This came as an unexpected surprise, and I wasn’t alone in thinking this. For both Bagan and Inle Lake there are site fees that need to be paid before you enter either area. These spots are the best of Myanmar so don’t skimp out on them. What this money goes towards I’m not actually sure. You would hope it goes towards preserving both beautiful areas but you never really know. Bagan is 25,000 kyats for five days, and you may be asked to purchase from a small booth before entering. This is a legitimate government booth, though it doesn’t really look like it. Many accommodations will sell these if you’re not asked to purchase one on your way into the archaeological area, and many people are checked before entering major temples for their card for proof of payment. Inle Lake’s costs 12,500 kyats and lasts for a week. No one I know was ever checked for this card.
Balloons in Bagan
Bagan, easily one of the top Myanmar destinations is popular for the beautiful pictures of sunrises surrounded by temples with hot air balloons in the air. But these hot air balloons are not available all year round. If it’s a make of break for you then don’t go during rainy season (even though Bagan is the dryest part of the country). And if you do go, know that the prices are not cheap. You can find yourself paying $300USD. Though I’m sure it would be a top travel experience.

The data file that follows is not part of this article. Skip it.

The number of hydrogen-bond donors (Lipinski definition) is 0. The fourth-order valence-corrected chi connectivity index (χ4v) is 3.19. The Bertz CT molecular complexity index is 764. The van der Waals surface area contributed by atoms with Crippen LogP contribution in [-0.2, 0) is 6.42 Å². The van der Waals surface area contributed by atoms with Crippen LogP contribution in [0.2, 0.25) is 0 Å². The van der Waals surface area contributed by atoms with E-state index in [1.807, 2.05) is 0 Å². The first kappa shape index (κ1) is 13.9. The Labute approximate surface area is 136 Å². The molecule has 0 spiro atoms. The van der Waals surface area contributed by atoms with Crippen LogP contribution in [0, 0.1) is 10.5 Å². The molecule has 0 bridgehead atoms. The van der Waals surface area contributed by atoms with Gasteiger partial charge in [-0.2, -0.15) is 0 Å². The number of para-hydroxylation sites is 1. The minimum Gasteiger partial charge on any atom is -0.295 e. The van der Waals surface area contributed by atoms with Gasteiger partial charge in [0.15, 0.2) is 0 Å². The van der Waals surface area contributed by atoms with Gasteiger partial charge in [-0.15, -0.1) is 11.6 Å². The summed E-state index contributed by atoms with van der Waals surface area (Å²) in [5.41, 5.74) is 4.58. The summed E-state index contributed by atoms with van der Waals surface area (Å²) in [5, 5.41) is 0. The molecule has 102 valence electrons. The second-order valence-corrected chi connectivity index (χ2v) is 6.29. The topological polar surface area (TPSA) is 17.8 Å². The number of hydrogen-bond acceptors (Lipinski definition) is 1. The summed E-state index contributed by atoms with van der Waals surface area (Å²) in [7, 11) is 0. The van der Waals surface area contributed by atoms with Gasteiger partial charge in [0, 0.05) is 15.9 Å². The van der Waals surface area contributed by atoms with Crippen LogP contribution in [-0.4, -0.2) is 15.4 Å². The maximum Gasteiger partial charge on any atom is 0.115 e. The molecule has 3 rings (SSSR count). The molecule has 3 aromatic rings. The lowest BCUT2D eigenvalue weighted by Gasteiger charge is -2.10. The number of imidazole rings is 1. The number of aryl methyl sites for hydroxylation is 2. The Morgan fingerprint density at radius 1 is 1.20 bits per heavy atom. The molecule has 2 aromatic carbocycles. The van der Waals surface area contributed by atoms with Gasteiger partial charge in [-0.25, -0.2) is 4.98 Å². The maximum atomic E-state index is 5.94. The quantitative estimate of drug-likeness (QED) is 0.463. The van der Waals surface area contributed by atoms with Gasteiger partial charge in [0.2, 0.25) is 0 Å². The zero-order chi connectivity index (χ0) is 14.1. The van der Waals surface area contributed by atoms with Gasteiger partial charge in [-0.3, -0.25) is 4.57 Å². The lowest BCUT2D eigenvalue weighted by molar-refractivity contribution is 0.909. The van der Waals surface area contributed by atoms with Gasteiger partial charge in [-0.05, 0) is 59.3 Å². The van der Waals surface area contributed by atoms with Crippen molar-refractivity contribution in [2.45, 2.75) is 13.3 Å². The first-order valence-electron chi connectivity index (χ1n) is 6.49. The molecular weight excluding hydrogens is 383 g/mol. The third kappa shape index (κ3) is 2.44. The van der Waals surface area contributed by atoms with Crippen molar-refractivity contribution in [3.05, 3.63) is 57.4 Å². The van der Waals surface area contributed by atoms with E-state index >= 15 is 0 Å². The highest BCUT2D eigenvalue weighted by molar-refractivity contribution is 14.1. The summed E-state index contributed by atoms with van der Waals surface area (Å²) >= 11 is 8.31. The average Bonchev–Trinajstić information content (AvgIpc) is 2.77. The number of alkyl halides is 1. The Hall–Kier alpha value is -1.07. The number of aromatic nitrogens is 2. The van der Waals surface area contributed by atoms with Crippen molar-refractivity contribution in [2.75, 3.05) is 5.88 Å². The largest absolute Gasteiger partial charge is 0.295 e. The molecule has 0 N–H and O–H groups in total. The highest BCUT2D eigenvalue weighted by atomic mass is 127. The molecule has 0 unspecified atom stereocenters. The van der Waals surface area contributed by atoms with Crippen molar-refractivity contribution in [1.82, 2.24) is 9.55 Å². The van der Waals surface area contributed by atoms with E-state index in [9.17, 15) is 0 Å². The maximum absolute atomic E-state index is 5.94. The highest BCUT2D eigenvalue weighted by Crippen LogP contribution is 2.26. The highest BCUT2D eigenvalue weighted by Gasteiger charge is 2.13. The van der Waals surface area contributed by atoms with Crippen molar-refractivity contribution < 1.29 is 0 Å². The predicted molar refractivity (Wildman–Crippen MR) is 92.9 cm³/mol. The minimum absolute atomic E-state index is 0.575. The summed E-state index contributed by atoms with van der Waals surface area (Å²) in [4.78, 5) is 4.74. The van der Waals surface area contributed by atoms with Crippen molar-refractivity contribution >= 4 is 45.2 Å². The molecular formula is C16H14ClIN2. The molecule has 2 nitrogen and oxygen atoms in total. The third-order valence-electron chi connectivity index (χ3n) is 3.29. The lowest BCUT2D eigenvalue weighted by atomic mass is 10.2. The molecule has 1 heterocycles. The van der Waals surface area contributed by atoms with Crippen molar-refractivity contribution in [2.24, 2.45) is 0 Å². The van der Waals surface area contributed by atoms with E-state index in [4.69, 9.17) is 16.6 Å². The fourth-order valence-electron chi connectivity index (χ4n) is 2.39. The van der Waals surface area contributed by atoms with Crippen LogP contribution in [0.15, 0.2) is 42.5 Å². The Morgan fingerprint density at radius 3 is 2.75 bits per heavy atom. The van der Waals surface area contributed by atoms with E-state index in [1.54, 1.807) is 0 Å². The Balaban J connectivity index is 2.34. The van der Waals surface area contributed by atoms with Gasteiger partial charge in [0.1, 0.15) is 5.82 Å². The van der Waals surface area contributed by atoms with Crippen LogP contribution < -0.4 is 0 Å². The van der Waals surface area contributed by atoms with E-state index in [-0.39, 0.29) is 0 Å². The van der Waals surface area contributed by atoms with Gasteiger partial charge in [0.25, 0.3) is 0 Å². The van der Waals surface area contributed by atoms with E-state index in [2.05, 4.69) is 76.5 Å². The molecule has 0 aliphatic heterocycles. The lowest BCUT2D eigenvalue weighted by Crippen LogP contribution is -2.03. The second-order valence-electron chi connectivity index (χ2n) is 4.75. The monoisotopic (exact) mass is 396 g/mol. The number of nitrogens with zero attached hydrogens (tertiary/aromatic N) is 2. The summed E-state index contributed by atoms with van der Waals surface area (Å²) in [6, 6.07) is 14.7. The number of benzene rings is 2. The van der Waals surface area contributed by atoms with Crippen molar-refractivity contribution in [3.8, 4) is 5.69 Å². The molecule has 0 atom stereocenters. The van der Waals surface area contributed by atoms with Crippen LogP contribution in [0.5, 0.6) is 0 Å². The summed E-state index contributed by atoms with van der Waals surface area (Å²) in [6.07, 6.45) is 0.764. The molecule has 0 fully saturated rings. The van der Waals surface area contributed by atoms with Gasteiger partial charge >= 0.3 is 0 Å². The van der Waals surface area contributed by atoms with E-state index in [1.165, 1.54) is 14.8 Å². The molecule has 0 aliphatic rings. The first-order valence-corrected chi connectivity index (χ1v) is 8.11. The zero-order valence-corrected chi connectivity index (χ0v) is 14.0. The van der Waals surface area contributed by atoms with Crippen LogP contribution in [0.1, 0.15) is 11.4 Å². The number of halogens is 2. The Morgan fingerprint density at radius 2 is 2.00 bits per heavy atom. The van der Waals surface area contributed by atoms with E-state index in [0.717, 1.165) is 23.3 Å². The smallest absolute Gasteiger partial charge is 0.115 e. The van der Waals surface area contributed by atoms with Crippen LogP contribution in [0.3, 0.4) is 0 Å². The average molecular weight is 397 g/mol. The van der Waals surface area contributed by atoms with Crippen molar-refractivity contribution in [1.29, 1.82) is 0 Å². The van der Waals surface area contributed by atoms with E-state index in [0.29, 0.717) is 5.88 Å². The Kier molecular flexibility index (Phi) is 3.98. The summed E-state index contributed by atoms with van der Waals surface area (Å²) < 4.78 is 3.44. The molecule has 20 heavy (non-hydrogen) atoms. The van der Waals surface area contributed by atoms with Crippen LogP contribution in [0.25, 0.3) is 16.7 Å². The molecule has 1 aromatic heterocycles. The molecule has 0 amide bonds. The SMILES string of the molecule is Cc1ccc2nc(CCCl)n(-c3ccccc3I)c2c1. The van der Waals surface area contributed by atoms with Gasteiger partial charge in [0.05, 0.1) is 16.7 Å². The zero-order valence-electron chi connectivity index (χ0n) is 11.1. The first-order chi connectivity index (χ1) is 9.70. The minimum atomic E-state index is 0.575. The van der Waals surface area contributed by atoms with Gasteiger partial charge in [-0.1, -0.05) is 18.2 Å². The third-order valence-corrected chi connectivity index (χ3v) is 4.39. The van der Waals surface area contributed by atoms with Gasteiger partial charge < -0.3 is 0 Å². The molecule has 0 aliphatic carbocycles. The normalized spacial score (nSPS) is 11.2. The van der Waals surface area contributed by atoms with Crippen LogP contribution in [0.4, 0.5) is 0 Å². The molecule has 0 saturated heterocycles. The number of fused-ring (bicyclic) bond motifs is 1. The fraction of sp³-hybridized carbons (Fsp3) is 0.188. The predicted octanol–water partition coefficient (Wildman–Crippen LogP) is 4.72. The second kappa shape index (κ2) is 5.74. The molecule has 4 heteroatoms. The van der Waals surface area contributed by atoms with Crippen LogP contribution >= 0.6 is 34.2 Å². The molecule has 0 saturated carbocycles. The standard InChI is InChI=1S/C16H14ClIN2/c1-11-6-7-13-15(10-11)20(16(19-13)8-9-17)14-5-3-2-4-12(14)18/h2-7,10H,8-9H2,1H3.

Certain areas of the country have specific curfews for tourists that can be as early as 7PM. But even touristy areas like Bagan suggest being back at your accommodation by 10PM, 11PM the latest. Myanmar is not a party country, so don’t expect to be stumbling in late at night or sleeping in. All the tourists typically get up early and go to bed early as the few bars and restaurants close early. Enjoying a liter of Myanmar or Mandalay beer before bed is not uncommon and will cost you about 2000-4000 kyats.
In Thailand especially and many countries in SE Asia you can get away with wearing clothing that is more revealing, other than in temples and around monks or religious sites. When you visit Myanmar you should definitely come prepared with more clothes to cover up. Wearing shorts or anything too revealing will definitely make you stand out. Locals typically wear longyis and long sleeved shirts or t-shirts. They all dress very similar so prepared to be stared at because of your clothing, your looks, and everything else. They’re not being rude, it’s just new for them to see you.
Myanmar travel is such a pleasure, though sometimes difficult in their cities, the people are more than helpful and so kind. Take the time soon to explore this country that is so untouched and to truly experience a unique culture first-hand.
Need a detailed Myanmar travel guide? I’ve got a free one here.
As I was writing this piece I had two girls inform me of a scam going on in Yangon where a man will ask you to practice his English and show you his home. At his home you’ll find an unfinished house and he’ll ask you to give money (he charges more depending on how big the group is). Unfortunately, this is the negative side of tourism that no one likes to see and shows that Myanmar tourism is already changing quickly. I had plenty of locals help me out or show me around and all they asked for was for me to look at their goods. I never felt pressured to buy, but did to help them out.
Planning on heading to Myanmar? Then you’ll love these:
- The Perfect 2 Week Myanmar Itinerary
- Trekking Kalaw to Inle Lake: A Must-Do Experience in Myanmar
- 51 Tips for Backpacking Southeast Asia
- The Top 10 Best and Worst Experiences in SE Asia
Have any questions about travel in Myanmar? Ask below!